In August, it was GI Joe toy guns everyone was talking about. On the second day of his school career, a White Bluff Elementary kindergartener was suspended for five days for bringing what the principal called violent toys into the classroom, violating the zero tolerance policy. His parents called WTOC irate and asking for help, saying the situation was ridiculous.
To put in perspective the size of these toy guns, the image here show they are really no bigger than a quarter. When people saw the size of the guns, it became the talk of the town. The school couldn't comment on the suspension because of state law, but the same day this story aired the child's suspension was lifted.
Inger Bostick's twisted hairstyle got the Chatham County Courthouse tangled in controversy back in July. Bostick, a 13-year-employee, was told fix her hair according to a new policy or find another job.
"I was told this past Monday to leave work and I could return once I change my hairstyle," she said. "It's twisted, a flat twist that lays flat on my head."
This twist got international attention, and the same day Bostick did an interview with Connie Chung, the courthouse sent a news release saying "twists are allowed as long as they are maintained and neat." Bostick no longer works at the courthouse, but she is a Chatham County employee.
And they were off: Gina Diggins and Sylvia Pitts, two soccer moms from Hilton Head, were trying to beat the clock in CBS's Amazing Race.
"Fear no man, but be terrified of the soccer mom. That's us," they said.
But unfortunately, Gina and Sylvia didn't scare too many people. At the beginning of October, they were eliminated in the first episode. Now they are back to scoring goals in their daily amazing race.
In the beginning, it was just "The Heritage." But when corporate America starting playing the game, it became the Worldcom Classic: the Heritage of Golf.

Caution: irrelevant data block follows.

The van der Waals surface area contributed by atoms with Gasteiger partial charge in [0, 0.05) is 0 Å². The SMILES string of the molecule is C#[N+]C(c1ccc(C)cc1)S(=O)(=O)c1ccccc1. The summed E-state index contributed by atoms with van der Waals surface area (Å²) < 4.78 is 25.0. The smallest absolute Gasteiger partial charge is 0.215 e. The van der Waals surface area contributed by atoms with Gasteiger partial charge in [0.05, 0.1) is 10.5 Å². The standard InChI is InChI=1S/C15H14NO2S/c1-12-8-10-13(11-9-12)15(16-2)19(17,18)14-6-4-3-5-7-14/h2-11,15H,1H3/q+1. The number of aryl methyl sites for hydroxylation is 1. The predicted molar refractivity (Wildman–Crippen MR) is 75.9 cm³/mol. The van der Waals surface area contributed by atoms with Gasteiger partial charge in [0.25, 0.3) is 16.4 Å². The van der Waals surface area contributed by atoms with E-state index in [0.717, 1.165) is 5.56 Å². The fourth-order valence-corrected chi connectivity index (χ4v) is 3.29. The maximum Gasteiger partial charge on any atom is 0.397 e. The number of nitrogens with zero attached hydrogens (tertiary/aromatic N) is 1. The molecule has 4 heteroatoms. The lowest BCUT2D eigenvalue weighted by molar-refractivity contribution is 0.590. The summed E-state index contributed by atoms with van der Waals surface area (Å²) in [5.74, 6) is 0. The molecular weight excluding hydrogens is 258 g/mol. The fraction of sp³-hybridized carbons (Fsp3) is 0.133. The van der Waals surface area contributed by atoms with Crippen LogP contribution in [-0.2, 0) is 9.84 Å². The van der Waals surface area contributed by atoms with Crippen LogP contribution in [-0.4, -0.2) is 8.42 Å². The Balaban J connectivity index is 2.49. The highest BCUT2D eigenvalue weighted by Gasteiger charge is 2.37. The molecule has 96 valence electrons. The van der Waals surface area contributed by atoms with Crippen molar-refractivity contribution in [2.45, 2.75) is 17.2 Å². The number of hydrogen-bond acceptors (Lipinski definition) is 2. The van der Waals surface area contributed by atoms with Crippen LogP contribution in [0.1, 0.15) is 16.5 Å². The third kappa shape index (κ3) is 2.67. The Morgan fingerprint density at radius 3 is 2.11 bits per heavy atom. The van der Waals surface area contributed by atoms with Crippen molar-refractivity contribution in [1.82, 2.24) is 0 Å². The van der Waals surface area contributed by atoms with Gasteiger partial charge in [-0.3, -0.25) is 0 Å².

When the company hid billions of dollars in losses and got caught up in a major scandal, the Heritage Foundation dropped them as a title sponsor. Now Hilton Head Island is a major sponsor of what will simply be called the Heritage.
After months of heated debates and hours upon hours of closed-door meetings, the saga of Chatham Chief Appraiser Gary Udinsky came to an end this year.
"The man draws in $81,000 a year, and he's not supposed to make mistakes," said Larry Lower of the Board of Assessors.
Udinsky resigned from the Board of Assessors in November, getting more than $180,000 from the county in severance pay and unused sick and vacation pay.
"I hope we start moving forward in a positive way with the tax assessor's office," said Commissioner Dean Kicklighter of the story's end.
That's not the only embattled county employee. Former Effingham County Sheriff Jay Space has been fighting a battle with multiple sclerosis. In June he was suspended for evaluation of his job performance, in July he was arrested for violation of prescription drug laws, and later that month he ultimately went to court and pleaded guilty to one charge, and resigned as sheriff.
"It's a tragedy to Effingham County and Jay and his family," said Sheriff Jimmy McDuffie.
Formerly deputy sheriff, McDuffie took over in the interim and was officially elected sheriff in November.
Join us as we count down the 11 biggest stories of the year on Saturday, December 28, at 9pm on WOTC-TV.